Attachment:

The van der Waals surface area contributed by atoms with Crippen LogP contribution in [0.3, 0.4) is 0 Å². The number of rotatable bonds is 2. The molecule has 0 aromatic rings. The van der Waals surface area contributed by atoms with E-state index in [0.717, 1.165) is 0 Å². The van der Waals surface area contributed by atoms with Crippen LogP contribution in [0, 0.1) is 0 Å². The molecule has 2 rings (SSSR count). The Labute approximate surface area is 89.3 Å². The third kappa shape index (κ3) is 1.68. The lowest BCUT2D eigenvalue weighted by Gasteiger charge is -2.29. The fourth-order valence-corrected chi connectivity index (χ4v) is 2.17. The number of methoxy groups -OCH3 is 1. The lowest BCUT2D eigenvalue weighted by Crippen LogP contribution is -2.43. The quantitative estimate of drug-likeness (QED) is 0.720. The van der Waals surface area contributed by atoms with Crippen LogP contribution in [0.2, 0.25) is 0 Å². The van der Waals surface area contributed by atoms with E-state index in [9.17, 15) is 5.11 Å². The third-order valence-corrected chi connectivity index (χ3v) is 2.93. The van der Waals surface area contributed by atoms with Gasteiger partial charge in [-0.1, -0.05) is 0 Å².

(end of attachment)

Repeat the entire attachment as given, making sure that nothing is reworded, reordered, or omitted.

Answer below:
The van der Waals surface area contributed by atoms with Crippen LogP contribution in [0.3, 0.4) is 0 Å². The number of rotatable bonds is 2. The molecule has 0 aromatic rings. The van der Waals surface area contributed by atoms with E-state index in [0.717, 1.165) is 0 Å². The van der Waals surface area contributed by atoms with Crippen LogP contribution in [0, 0.1) is 0 Å². The molecule has 2 rings (SSSR count). The Labute approximate surface area is 89.3 Å². The third kappa shape index (κ3) is 1.68. The lowest BCUT2D eigenvalue weighted by Gasteiger charge is -2.29. The fourth-order valence-corrected chi connectivity index (χ4v) is 2.17. The number of methoxy groups -OCH3 is 1. The lowest BCUT2D eigenvalue weighted by Crippen LogP contribution is -2.43. The quantitative estimate of drug-likeness (QED) is 0.720. The van der Waals surface area contributed by atoms with Crippen LogP contribution in [0.2, 0.25) is 0 Å². The van der Waals surface area contributed by atoms with E-state index in [9.17, 15) is 5.11 Å². The third-order valence-corrected chi connectivity index (χ3v) is 2.93. The van der Waals surface area contributed by atoms with Gasteiger partial charge in [-0.1, -0.05) is 0 Å².